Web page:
Features

Destructive impulse

Science | Why aren't cloning advocates happier about recent stem-cell breakthroughs?

Issue: "Salting Hollywood," Sept. 3, 2005

Professor Ian Wilmut of the University of Edinburgh envisions a world where sick people could draw new life from younger, healthier clones of themselves. Mr. Wilmut became famous for cloning Dolly the Sheep and is now one of the most prominent embryonic stem-cell and human-cloning researchers.

Scientists at Harvard University announced last week that they had taken a small but hopeful step toward the type of medical treatment Mr. Wilmut envisions, but without the need to clone human beings. Mr. Wilmut acted unimpressed. He quickly noted that the Harvard research needed a lot of work before it would be medically useful.

"In the meantime, let us not waste time," Mr. Wilmut told reporters in London. "There are methods of deriving embryonic stem cells from cloned embryos that could be used to study and, in time, to treat human disease. Let's get on with this, for the sake of thousands of patients."

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Scientists like those at Harvard are increasingly working on ways to circumvent the ethical tar pit of embryonic stem-cell research. But supporters of cloning for cures, like Mr. Wilmut, remain ambivalent about the possibility of curing disease without making or destroying embryos.

The Harvard team's vision closely resembled that of Mr. Wilmut and his supporters. They all would like to find a way to replace injured or diseased cells-like those in the spinal cord of a quadriplegic-with healthy cells bearing a patient's exact DNA. Embryonic stem cells are pluripotent, meaning they can become any cell in the body. Scientists theorize that, if transplanted into a patient, embryonic stem cells could grow into any type of healthy tissue needed to cure disease. If the cells had the patient's DNA, there would, in theory, be no risk of the body rejecting the cells the way it might reject a donated organ.

Mr. Wilmut proposes manufacturing cloned embryos, letting them develop in the lab for several days, then extracting their stem cells for treatments like the one described above. The Harvard team took a different approach. They reprogrammed an adult skin cell so it would behave like an embryonic stem cell. Their technique fused the skin cell with an existing embryonic stem cell from the group of cells that President Bush approved for federal funding in 2001.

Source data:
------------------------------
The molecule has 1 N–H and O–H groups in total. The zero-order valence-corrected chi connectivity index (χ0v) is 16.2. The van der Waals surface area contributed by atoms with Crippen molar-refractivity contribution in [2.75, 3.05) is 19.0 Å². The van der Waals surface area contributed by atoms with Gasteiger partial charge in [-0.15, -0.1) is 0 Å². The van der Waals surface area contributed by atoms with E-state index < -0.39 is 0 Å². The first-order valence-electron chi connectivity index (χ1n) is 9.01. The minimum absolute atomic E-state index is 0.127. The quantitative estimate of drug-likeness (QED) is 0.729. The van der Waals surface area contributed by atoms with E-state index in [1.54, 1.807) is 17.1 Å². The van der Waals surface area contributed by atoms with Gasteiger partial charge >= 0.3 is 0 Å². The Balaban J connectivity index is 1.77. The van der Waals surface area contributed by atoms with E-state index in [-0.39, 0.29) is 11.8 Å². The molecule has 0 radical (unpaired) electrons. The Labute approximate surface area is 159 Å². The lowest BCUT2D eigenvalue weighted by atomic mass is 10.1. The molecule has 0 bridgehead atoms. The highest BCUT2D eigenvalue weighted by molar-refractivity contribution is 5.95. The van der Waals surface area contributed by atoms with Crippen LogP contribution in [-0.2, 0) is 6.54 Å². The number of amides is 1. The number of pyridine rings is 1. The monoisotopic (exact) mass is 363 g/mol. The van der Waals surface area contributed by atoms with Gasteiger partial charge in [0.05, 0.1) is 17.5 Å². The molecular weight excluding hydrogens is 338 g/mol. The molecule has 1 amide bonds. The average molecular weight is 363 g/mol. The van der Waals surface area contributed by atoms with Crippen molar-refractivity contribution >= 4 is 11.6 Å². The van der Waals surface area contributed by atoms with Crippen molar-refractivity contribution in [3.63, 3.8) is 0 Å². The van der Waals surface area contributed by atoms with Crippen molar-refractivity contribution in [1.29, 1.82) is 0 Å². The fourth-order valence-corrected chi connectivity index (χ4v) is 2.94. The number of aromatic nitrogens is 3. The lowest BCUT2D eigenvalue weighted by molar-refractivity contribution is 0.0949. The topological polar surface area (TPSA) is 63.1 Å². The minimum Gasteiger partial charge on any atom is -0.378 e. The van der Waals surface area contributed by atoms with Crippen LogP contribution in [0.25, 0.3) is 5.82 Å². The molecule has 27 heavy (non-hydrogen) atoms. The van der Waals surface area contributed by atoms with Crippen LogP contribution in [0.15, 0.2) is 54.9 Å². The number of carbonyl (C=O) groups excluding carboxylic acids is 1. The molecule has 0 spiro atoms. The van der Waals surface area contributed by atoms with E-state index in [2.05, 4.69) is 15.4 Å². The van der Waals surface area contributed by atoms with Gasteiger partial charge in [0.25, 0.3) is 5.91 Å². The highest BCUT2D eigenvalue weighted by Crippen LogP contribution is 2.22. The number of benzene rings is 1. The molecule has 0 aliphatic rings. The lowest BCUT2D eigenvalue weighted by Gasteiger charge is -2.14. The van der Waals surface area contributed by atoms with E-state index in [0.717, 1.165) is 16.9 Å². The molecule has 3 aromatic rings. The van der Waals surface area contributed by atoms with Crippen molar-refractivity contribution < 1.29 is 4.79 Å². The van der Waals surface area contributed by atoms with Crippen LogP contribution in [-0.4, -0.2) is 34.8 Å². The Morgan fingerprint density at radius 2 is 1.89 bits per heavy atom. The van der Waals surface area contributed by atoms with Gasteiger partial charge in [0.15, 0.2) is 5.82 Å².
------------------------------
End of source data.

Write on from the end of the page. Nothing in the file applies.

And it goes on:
The Harvard research emerged on the heels of another possible alternative to embryonic stem-cell research. William Hurlbut at Stanford University promotes a scientific technique called altered nuclear transfer (ANT) that, like cloning, transfers the nucleus of an adult cell into a human egg. But before the transfer, scientists alter the DNA of the nucleus so that it will immediately produce pluripotent stem cells without ever turning into an embryo.

ANT and the Harvard researchers have ethical dilemmas of their own. ANT uses human eggs, which could become a scientific commodity if the research became widespread. Although the Harvard team uses stem cells derived before the 2001 federal cutoff date, they still were harvested at the expense of an embryonic life.

But both proposals have the potential to meet the demand for pluripotent stem cells that share someone's DNA without using human cloning.

Despite that fact, many stem-cell advocates, including members of the Harvard research team, refuse to consider any research as a replacement for embryo-destroying science or cloning. A press release from the Harvard Stem Cell Institute stated: "The researchers caution, however, that . . . the promise of their work should not be seen as a reason to slow present research efforts."

Pro-stem-cell scientists and politicians have made similar remarks, extolling the promise of stem cells derived from cloned embryos and downplaying the alternatives.

Meanwhile, bioethicists are questioning their motives. "Why are we saying that we have to create embryos to get embryonic stem cells when there might be another way to gain the same thing?" said Barbara Quigley, executive director of the St. Louis Center for Bioethics and Culture. There appears to be more at stake than the potential for cures, she told WORLD, such as "science wanting to be able to conduct the kind of research it wants to do without moral constraints.

"There are other agendas besides just therapies from embryonic stem cells that are a part of this discussion in the background," she said.

Lynde Langdon
Lynde Langdon

Lynde lives in Wichita, Kan., with her husband and two daughters. She holds degrees from the University of Missouri in journalism, Russian, and business administration. She is in a long-term, committed relationship with the Lutheran church. Follow Lynde on Twitter @lmlangdon.

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